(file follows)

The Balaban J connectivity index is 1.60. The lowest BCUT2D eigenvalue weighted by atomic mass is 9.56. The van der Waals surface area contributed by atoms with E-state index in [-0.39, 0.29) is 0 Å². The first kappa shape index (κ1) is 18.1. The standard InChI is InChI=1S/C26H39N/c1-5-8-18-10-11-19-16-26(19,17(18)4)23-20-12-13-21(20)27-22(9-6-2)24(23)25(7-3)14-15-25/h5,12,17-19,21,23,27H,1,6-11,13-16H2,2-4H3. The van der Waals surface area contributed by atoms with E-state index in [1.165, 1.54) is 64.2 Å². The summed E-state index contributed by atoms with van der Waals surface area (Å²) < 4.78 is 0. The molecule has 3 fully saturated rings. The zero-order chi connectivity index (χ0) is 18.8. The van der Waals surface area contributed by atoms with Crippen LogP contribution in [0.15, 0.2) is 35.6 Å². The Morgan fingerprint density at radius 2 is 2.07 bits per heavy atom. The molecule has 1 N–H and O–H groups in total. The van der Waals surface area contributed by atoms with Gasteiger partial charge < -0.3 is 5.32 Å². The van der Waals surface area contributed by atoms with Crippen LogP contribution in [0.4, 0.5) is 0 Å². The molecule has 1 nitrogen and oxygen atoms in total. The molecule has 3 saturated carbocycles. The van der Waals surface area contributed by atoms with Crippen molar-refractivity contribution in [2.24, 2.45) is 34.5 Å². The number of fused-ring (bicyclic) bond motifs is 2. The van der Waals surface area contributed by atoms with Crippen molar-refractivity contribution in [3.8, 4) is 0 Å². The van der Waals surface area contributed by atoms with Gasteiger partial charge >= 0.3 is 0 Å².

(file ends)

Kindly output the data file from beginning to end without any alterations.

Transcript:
The Balaban J connectivity index is 1.60. The lowest BCUT2D eigenvalue weighted by atomic mass is 9.56. The van der Waals surface area contributed by atoms with E-state index in [-0.39, 0.29) is 0 Å². The first kappa shape index (κ1) is 18.1. The standard InChI is InChI=1S/C26H39N/c1-5-8-18-10-11-19-16-26(19,17(18)4)23-20-12-13-21(20)27-22(9-6-2)24(23)25(7-3)14-15-25/h5,12,17-19,21,23,27H,1,6-11,13-16H2,2-4H3. The van der Waals surface area contributed by atoms with E-state index in [1.165, 1.54) is 64.2 Å². The summed E-state index contributed by atoms with van der Waals surface area (Å²) < 4.78 is 0. The molecule has 3 fully saturated rings. The zero-order chi connectivity index (χ0) is 18.8. The van der Waals surface area contributed by atoms with Crippen LogP contribution in [0.15, 0.2) is 35.6 Å². The Morgan fingerprint density at radius 2 is 2.07 bits per heavy atom. The molecule has 1 N–H and O–H groups in total. The van der Waals surface area contributed by atoms with Gasteiger partial charge < -0.3 is 5.32 Å². The van der Waals surface area contributed by atoms with Crippen LogP contribution in [0.4, 0.5) is 0 Å². The molecule has 1 nitrogen and oxygen atoms in total. The molecule has 3 saturated carbocycles. The van der Waals surface area contributed by atoms with Crippen molar-refractivity contribution in [2.24, 2.45) is 34.5 Å². The number of fused-ring (bicyclic) bond motifs is 2. The van der Waals surface area contributed by atoms with Crippen molar-refractivity contribution in [3.8, 4) is 0 Å². The van der Waals surface area contributed by atoms with Gasteiger partial charge >= 0.3 is 0 Å².